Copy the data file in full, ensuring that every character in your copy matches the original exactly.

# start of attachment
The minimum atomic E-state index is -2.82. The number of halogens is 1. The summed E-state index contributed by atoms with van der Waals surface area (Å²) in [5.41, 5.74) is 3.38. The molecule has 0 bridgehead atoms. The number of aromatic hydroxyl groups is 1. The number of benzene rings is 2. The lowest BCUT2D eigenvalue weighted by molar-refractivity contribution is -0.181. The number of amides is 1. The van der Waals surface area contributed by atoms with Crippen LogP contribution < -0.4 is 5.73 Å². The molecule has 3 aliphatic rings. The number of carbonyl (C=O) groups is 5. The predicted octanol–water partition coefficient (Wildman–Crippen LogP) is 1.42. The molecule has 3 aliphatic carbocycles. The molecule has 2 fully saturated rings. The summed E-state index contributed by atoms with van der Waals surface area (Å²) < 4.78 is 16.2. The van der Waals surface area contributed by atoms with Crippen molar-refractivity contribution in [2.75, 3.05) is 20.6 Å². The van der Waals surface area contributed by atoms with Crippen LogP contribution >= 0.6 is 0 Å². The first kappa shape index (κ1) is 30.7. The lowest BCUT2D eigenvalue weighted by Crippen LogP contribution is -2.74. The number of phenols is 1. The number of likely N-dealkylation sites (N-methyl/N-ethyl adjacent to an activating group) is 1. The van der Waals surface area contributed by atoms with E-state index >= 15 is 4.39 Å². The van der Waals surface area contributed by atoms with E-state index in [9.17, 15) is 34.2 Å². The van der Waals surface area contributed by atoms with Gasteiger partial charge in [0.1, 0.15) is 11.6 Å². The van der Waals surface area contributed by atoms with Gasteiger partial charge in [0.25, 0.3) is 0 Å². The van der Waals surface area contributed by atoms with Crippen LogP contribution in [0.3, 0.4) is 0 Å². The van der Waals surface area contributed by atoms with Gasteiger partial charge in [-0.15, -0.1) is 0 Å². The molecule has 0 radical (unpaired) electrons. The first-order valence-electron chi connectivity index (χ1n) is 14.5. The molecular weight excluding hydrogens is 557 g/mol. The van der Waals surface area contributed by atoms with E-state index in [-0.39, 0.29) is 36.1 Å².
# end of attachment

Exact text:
The minimum atomic E-state index is -2.82. The number of halogens is 1. The summed E-state index contributed by atoms with van der Waals surface area (Å²) in [5.41, 5.74) is 3.38. The molecule has 0 bridgehead atoms. The number of aromatic hydroxyl groups is 1. The number of benzene rings is 2. The lowest BCUT2D eigenvalue weighted by molar-refractivity contribution is -0.181. The number of amides is 1. The van der Waals surface area contributed by atoms with Crippen LogP contribution < -0.4 is 5.73 Å². The molecule has 3 aliphatic rings. The number of carbonyl (C=O) groups is 5. The predicted octanol–water partition coefficient (Wildman–Crippen LogP) is 1.42. The molecule has 3 aliphatic carbocycles. The molecule has 2 fully saturated rings. The summed E-state index contributed by atoms with van der Waals surface area (Å²) < 4.78 is 16.2. The van der Waals surface area contributed by atoms with Crippen molar-refractivity contribution in [2.75, 3.05) is 20.6 Å². The van der Waals surface area contributed by atoms with Crippen LogP contribution >= 0.6 is 0 Å². The first kappa shape index (κ1) is 30.7. The lowest BCUT2D eigenvalue weighted by Crippen LogP contribution is -2.74. The number of phenols is 1. The number of likely N-dealkylation sites (N-methyl/N-ethyl adjacent to an activating group) is 1. The van der Waals surface area contributed by atoms with E-state index >= 15 is 4.39 Å². The van der Waals surface area contributed by atoms with E-state index in [9.17, 15) is 34.2 Å². The van der Waals surface area contributed by atoms with Gasteiger partial charge in [0.1, 0.15) is 11.6 Å². The van der Waals surface area contributed by atoms with Gasteiger partial charge in [0.25, 0.3) is 0 Å². The van der Waals surface area contributed by atoms with Crippen LogP contribution in [0.3, 0.4) is 0 Å². The van der Waals surface area contributed by atoms with Gasteiger partial charge in [-0.15, -0.1) is 0 Å². The molecule has 0 radical (unpaired) electrons. The first-order valence-electron chi connectivity index (χ1n) is 14.5. The molecular weight excluding hydrogens is 557 g/mol. The van der Waals surface area contributed by atoms with E-state index in [-0.39, 0.29) is 36.1 Å².